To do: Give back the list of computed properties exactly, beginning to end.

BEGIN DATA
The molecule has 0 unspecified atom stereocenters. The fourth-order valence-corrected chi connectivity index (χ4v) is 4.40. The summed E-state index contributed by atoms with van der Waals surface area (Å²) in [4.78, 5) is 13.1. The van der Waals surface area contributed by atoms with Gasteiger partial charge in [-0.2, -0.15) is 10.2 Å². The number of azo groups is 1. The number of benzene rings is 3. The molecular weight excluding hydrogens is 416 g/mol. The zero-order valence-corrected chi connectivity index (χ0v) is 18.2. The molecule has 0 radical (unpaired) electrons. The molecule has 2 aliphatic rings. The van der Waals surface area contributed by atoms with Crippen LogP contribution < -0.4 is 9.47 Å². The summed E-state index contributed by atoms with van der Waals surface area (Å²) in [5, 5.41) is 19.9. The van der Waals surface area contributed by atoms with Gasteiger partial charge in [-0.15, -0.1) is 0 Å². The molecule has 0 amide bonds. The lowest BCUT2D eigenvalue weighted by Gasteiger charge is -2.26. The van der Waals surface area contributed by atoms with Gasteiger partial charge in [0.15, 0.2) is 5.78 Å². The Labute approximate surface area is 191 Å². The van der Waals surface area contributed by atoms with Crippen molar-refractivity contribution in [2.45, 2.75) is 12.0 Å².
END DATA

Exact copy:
The molecule has 0 unspecified atom stereocenters. The fourth-order valence-corrected chi connectivity index (χ4v) is 4.40. The summed E-state index contributed by atoms with van der Waals surface area (Å²) in [4.78, 5) is 13.1. The van der Waals surface area contributed by atoms with Gasteiger partial charge in [-0.2, -0.15) is 10.2 Å². The number of azo groups is 1. The number of benzene rings is 3. The molecular weight excluding hydrogens is 416 g/mol. The zero-order valence-corrected chi connectivity index (χ0v) is 18.2. The molecule has 0 radical (unpaired) electrons. The molecule has 2 aliphatic rings. The van der Waals surface area contributed by atoms with Crippen LogP contribution < -0.4 is 9.47 Å². The summed E-state index contributed by atoms with van der Waals surface area (Å²) in [5, 5.41) is 19.9. The van der Waals surface area contributed by atoms with Gasteiger partial charge in [-0.15, -0.1) is 0 Å². The molecule has 0 amide bonds. The lowest BCUT2D eigenvalue weighted by Gasteiger charge is -2.26. The van der Waals surface area contributed by atoms with Gasteiger partial charge in [0.15, 0.2) is 5.78 Å². The Labute approximate surface area is 191 Å². The van der Waals surface area contributed by atoms with Crippen molar-refractivity contribution in [2.45, 2.75) is 12.0 Å².